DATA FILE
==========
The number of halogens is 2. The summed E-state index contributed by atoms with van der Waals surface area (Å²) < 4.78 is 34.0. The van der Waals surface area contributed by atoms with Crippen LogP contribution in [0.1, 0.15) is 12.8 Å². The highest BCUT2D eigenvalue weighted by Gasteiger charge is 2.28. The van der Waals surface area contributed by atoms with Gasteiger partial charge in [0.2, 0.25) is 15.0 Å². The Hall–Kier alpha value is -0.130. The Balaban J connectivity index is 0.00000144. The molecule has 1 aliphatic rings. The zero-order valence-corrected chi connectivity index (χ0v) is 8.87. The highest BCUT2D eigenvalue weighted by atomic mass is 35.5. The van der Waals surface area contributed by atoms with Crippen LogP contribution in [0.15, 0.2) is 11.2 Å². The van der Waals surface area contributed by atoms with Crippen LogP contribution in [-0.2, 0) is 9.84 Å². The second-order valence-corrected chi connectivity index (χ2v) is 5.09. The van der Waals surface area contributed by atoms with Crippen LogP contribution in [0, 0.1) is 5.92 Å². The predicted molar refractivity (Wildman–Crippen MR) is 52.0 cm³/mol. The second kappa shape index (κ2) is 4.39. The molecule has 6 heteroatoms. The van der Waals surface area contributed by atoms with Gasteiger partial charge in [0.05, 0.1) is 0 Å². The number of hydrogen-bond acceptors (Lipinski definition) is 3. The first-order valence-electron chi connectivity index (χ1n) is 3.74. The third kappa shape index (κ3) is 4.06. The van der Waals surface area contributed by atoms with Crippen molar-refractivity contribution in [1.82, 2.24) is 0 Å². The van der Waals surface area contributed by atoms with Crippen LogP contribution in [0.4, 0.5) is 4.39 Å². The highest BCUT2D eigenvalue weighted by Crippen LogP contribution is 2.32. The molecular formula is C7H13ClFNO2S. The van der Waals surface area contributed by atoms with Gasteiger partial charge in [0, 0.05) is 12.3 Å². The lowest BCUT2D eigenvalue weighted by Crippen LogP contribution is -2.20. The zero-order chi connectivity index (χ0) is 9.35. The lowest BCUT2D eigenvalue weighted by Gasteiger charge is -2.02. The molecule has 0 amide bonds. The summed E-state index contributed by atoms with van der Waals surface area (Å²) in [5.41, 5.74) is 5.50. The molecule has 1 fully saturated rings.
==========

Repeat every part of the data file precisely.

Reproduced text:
The number of halogens is 2. The summed E-state index contributed by atoms with van der Waals surface area (Å²) < 4.78 is 34.0. The van der Waals surface area contributed by atoms with Crippen LogP contribution in [0.1, 0.15) is 12.8 Å². The highest BCUT2D eigenvalue weighted by Gasteiger charge is 2.28. The van der Waals surface area contributed by atoms with Gasteiger partial charge in [0.2, 0.25) is 15.0 Å². The Hall–Kier alpha value is -0.130. The Balaban J connectivity index is 0.00000144. The molecule has 1 aliphatic rings. The zero-order valence-corrected chi connectivity index (χ0v) is 8.87. The highest BCUT2D eigenvalue weighted by atomic mass is 35.5. The van der Waals surface area contributed by atoms with Crippen LogP contribution in [0.15, 0.2) is 11.2 Å². The van der Waals surface area contributed by atoms with Crippen LogP contribution in [-0.2, 0) is 9.84 Å². The second-order valence-corrected chi connectivity index (χ2v) is 5.09. The van der Waals surface area contributed by atoms with Crippen LogP contribution in [0, 0.1) is 5.92 Å². The predicted molar refractivity (Wildman–Crippen MR) is 52.0 cm³/mol. The second kappa shape index (κ2) is 4.39. The molecule has 6 heteroatoms. The van der Waals surface area contributed by atoms with Gasteiger partial charge in [0.05, 0.1) is 0 Å². The number of hydrogen-bond acceptors (Lipinski definition) is 3. The first-order valence-electron chi connectivity index (χ1n) is 3.74. The third kappa shape index (κ3) is 4.06. The van der Waals surface area contributed by atoms with Crippen molar-refractivity contribution in [1.82, 2.24) is 0 Å². The van der Waals surface area contributed by atoms with Crippen LogP contribution in [0.4, 0.5) is 4.39 Å². The highest BCUT2D eigenvalue weighted by Crippen LogP contribution is 2.32. The molecular formula is C7H13ClFNO2S. The van der Waals surface area contributed by atoms with Gasteiger partial charge in [0, 0.05) is 12.3 Å². The lowest BCUT2D eigenvalue weighted by Crippen LogP contribution is -2.20. The zero-order chi connectivity index (χ0) is 9.35. The lowest BCUT2D eigenvalue weighted by Gasteiger charge is -2.02. The molecule has 0 amide bonds. The summed E-state index contributed by atoms with van der Waals surface area (Å²) in [5.41, 5.74) is 5.50. The molecule has 1 fully saturated rings.